February 21, 2022
2 min read
Women who participated in music therapy had lower levels of depression and reduced menopausal symptoms compared with those who did not, according to findings in Menopause.
“Evidence suggests that the prevalence of depression increases during the menopausal transition and postmenopausal period, including middle age,” Derya Yüksel Koçak, PhD, assistant professor in the department of nursing at Hitit University Faculty of Health Sciences in Çorum, Turkey, and colleagues wrote.
They noted that studies have shown music’s effect on depression and menopausal symptoms separately, though “it is noteworthy that there is no study investigating the effects of … music therapy on [both] menopausal symptoms and the risk of depression in menopausal women.”
Koçak and colleagues enrolled 48 postmenopausal women with no history of depression in a randomized controlled study from July 2019 to December 2020. At the beginning of the study, participants completed a form detailing sociodemographic information, as well as the Menopause Rating Scale (MRS) questionnaire — which assessed somatic, psychological and urogenital symptoms of menopause — and the Beck Depression Inventory (BDI). They completed the MRS and BDI again at the end of 6 weeks.
The researchers played three pieces of Turkish classical music — a genre that had “comforted and calmed” participants in a pilot study — for 21 participants (mean age, 59.1 years; mean age of menopause, 44.2 years). Participants assigned to the music therapy intervention chose their favorite song and were instructed to use headphones to listen to their chosen song for at least 15 minutes every day when they were alone in a quiet environment for 6 weeks. The 27 control participants (mean age, 56.5 years; mean age of menopause, 46.8 years) did not have any intervention.
There were no statistically significant differences in menopausal symptoms between the control and intervention groups at baseline.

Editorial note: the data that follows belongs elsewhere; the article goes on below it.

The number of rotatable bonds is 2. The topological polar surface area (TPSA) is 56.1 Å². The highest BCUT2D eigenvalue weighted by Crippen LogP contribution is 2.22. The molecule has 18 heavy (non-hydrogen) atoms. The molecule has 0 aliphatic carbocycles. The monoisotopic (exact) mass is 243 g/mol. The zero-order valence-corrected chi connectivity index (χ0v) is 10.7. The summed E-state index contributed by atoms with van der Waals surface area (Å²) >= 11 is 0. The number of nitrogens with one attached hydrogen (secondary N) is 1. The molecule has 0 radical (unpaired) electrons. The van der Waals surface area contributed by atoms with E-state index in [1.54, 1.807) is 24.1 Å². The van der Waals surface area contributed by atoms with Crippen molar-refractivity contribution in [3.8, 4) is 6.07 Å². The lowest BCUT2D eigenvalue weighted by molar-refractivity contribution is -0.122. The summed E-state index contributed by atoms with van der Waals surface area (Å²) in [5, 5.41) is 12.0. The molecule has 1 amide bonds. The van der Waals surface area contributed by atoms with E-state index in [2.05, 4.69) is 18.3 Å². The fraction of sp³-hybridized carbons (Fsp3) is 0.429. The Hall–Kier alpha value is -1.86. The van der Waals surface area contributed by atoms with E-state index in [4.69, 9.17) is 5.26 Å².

MRS posttest scores of the women in the control group were higher than those in the music group, but the difference was not significant, the researchers said.
In the intervention group, MRS posttest scores overall and for three components — somatic, psychological and urogenital subscales — were 99% lower than pretest scores (P < .01), which constituted a significant decrease in menopausal symptoms. There were no significant differences between pretest and posttest median scores in the control group, however.
BDI scores showed depression was significantly decreased in the intervention group (pretest mean value, 15.38; posttest mean value, 11.81; P = .003). In the control group, there was no significant change in BDI scores.
“Although menopause is a natural process, the management of symptoms that occur during this period bears significant importance for women,” Koçak and colleagues wrote.
“The present study on music therapy and depression suggests a significant and permanent reduction in patients’ symptoms and improvement in their quality of life,” they added.
Study limitations included women’s refusal to participate, non-generalizability of findings and self-reported data.
Koçak and colleagues suggested more research on music’s effect on menopausal symptoms to validate their findings for future clinical application.